Understanding the Drivers of Diet Change and Food Choice Among Tanzanian Pastoralists to Inform Policy and Practice
Pastoralists represent more than 300-600 million people globally. In response to increasing environmental, social, and political pressures, many pastoralists are shifting to more sedentary livelihood strategies (sedentarization). Research in East Africa suggests sedentarization detrimentally impacts maternal and child diets, especially consumption of animal foods, nutrition and health. Our goal is to explain how shifting livelihoods strategies among Tanzanian pastoralists influence socio-cultural and gender norms, food access and food valuation and how the intersections of these ultimately influence food choice. Specifically, and across permutations of sedentarization, we will use longitudinal, mixed methods research to: 1) assess access to food, especially animal foods; 2) identify the ‘emic’ values ascribed to different foods, how those values are shared across community members and their contributions to individual and collective identity; 3) describe how these values are prioritized in the context of economic and environmental pressures and implications for diet patterns and nutrition of household members, and 4) evaluate the effect of dairy value chain participation and market integration on household food production, sale, access, expenditures and consumption. Ultimately our work will lead to the development of a theory of diet change in the pastoral context and a framework for policy and program action.
- Rollins School of Public Health at Emory University
- International Livestock Research Institute
- Sokoine University of Agriculture
- Amy Webb Girard, PhD, Assistant Professor, Hubert Department of Global Health, Rollins School of Public Health at Emory University
- Peter Little, PhD, Professor (and former Chair), Department of Anthropology & Director, Development Studies Program, Laney Graduate School, Emory University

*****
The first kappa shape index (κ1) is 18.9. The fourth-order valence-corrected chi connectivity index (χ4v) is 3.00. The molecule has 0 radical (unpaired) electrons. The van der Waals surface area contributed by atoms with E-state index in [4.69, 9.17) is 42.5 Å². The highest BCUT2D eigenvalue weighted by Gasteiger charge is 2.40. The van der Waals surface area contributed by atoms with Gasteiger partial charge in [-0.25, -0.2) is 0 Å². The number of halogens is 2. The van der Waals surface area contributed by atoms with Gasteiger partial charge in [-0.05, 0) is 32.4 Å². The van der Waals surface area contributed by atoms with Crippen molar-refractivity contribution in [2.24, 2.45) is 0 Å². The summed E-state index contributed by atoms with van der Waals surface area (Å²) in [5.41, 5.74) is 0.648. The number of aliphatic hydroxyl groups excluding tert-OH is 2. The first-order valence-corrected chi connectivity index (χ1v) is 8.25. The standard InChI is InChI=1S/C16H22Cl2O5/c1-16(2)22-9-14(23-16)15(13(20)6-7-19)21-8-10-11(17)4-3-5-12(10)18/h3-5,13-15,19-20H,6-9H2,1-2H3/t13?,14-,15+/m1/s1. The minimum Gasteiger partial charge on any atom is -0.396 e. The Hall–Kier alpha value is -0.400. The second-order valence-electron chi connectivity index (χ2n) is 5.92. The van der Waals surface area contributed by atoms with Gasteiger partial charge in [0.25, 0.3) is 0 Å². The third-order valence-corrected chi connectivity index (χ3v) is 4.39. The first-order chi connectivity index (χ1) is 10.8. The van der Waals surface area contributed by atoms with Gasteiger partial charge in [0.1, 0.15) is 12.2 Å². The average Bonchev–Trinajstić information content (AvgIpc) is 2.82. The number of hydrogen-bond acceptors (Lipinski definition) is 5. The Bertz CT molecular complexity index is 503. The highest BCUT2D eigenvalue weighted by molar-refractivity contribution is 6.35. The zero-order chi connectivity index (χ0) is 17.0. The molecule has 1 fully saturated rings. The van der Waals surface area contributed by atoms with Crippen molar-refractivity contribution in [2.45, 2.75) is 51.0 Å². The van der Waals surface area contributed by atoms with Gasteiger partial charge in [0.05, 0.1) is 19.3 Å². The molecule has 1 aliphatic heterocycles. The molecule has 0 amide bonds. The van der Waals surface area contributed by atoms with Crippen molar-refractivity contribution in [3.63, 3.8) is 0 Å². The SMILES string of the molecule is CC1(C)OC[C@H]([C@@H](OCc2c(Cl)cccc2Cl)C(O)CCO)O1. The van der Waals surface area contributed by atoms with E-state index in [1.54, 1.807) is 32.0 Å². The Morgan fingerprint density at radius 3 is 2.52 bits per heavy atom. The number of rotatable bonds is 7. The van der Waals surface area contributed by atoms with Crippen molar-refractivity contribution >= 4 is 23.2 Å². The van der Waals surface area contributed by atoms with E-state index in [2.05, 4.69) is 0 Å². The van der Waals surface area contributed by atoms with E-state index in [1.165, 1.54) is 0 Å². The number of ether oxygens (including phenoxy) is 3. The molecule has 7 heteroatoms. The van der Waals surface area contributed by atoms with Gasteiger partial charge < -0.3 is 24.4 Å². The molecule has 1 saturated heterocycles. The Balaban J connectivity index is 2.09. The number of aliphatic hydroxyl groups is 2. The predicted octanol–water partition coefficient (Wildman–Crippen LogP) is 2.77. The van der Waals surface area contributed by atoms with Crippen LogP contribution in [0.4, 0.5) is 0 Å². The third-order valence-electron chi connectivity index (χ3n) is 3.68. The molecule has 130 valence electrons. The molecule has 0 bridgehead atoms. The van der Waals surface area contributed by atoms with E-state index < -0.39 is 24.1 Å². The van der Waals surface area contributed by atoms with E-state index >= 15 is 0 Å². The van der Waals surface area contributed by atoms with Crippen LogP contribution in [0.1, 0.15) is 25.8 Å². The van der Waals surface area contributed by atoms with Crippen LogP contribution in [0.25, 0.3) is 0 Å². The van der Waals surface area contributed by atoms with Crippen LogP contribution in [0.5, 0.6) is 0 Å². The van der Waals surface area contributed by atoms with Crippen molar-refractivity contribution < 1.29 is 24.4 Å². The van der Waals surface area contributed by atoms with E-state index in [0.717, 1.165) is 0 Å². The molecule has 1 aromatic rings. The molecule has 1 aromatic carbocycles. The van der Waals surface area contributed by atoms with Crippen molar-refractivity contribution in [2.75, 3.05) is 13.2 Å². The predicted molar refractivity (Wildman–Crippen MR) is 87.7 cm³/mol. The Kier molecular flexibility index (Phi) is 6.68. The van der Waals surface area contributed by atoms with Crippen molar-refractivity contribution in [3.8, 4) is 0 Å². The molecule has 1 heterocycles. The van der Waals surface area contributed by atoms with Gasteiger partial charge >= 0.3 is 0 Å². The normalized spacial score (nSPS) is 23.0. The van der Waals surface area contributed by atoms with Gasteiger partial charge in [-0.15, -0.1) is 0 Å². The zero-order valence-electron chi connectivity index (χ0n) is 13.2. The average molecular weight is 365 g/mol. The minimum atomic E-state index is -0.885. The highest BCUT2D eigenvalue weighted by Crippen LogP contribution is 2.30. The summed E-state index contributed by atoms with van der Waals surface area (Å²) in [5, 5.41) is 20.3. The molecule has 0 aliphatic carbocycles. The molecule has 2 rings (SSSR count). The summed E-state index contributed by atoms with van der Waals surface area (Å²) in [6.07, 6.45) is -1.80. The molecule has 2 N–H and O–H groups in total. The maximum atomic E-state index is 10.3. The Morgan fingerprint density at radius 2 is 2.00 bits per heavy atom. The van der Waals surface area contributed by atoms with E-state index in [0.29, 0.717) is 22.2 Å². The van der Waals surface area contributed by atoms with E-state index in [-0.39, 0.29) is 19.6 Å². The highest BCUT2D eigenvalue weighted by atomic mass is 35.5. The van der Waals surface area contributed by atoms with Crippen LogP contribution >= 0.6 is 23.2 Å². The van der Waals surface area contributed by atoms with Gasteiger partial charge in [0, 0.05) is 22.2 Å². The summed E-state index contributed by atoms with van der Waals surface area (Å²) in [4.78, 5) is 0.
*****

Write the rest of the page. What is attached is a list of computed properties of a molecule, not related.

- Kathryn Yount, PhD, Candler Professor of Global Health, Hubert Department of Global Health, Rollins School of Public Health & Department of Sociology, Emory University
- Paula Dominguez-Salas, DVM, PhD, Postdoctoral Research Fellow, Royal Veterinary College and the International Livestock Research Institute
- Joyce Kinabo, PhD, Professor of Human Nutrition, Department of Food Science and Technology, Sokoine University of Agriculture
- Akwilina Mwanri, PhD, Lecturer in Food and Nutritional Sciences, Sokoine University of Agriculture
- Ripkey C, Little PD, Dominguez-Salas P, Kinyabo J, Mwanri A, Girard AW. “Increased climate variability and sedentarization in Tanzania: Health and nutrition implications on pastoral communities of Mvomero and Handeni districts, Tanzania.” Global Food Security, 29, 100516.
Posters & Presentations
- “Understanding the drivers of diet change and food choice among Tanzanian pastoralists.” By Kelly J, Girard AW. 3rd Agriculture, Nutrition & Health (ANH) Academy Week, Accra, Ghana, 25-29 June 2018.
- Girard AW, Little P, Yount K, Dominguez-Salas P, Kinabo K, Mwanri A. (2020). “Understanding the Drivers of Diet Change and Food Choice Among Tanzanian Pastoralists to Inform Policy and Practice.”
Open Access Data
- “Drivers of food choice in the context of changing livelihoods” By Ligia Reyes, Amy Webb Girard, Amy Ickowitz, & Stella Nordhagen.